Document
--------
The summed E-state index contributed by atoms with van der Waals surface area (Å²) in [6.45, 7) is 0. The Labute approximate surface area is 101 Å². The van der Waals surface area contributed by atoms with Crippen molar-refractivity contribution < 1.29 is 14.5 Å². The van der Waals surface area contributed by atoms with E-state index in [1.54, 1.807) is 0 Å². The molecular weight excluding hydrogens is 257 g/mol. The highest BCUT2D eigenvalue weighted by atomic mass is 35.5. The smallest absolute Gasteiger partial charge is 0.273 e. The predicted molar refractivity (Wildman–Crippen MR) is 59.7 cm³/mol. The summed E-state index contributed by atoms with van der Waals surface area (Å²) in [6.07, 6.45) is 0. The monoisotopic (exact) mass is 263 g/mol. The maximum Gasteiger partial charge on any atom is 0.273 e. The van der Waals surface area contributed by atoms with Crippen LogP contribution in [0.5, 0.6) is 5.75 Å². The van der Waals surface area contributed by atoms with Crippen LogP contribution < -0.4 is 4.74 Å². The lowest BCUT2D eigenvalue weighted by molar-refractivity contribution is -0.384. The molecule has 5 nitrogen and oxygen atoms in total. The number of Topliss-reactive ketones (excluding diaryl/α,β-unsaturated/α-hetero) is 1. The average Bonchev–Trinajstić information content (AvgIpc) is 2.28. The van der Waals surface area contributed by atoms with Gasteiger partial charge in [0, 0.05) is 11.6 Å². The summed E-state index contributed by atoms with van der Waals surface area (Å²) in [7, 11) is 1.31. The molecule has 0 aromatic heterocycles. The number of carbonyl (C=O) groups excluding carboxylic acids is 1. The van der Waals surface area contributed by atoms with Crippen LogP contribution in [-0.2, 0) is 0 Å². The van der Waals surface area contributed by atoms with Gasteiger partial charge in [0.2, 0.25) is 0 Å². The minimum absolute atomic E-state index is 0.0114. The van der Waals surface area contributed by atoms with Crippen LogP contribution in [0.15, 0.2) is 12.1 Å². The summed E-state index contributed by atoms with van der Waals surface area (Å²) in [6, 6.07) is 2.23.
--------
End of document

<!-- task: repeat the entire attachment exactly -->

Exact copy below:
The summed E-state index contributed by atoms with van der Waals surface area (Å²) in [6.45, 7) is 0. The Labute approximate surface area is 101 Å². The van der Waals surface area contributed by atoms with Crippen molar-refractivity contribution < 1.29 is 14.5 Å². The van der Waals surface area contributed by atoms with E-state index in [1.54, 1.807) is 0 Å². The molecular weight excluding hydrogens is 257 g/mol. The highest BCUT2D eigenvalue weighted by atomic mass is 35.5. The smallest absolute Gasteiger partial charge is 0.273 e. The predicted molar refractivity (Wildman–Crippen MR) is 59.7 cm³/mol. The summed E-state index contributed by atoms with van der Waals surface area (Å²) in [6.07, 6.45) is 0. The monoisotopic (exact) mass is 263 g/mol. The maximum Gasteiger partial charge on any atom is 0.273 e. The van der Waals surface area contributed by atoms with Crippen LogP contribution in [0.5, 0.6) is 5.75 Å². The van der Waals surface area contributed by atoms with Crippen LogP contribution < -0.4 is 4.74 Å². The lowest BCUT2D eigenvalue weighted by molar-refractivity contribution is -0.384. The molecule has 5 nitrogen and oxygen atoms in total. The number of Topliss-reactive ketones (excluding diaryl/α,β-unsaturated/α-hetero) is 1. The average Bonchev–Trinajstić information content (AvgIpc) is 2.28. The van der Waals surface area contributed by atoms with Gasteiger partial charge in [0, 0.05) is 11.6 Å². The summed E-state index contributed by atoms with van der Waals surface area (Å²) in [7, 11) is 1.31. The molecule has 0 aromatic heterocycles. The number of carbonyl (C=O) groups excluding carboxylic acids is 1. The van der Waals surface area contributed by atoms with Crippen LogP contribution in [-0.2, 0) is 0 Å². The van der Waals surface area contributed by atoms with Gasteiger partial charge in [0.2, 0.25) is 0 Å². The minimum absolute atomic E-state index is 0.0114. The van der Waals surface area contributed by atoms with Crippen LogP contribution in [0.15, 0.2) is 12.1 Å². The summed E-state index contributed by atoms with van der Waals surface area (Å²) in [6, 6.07) is 2.23.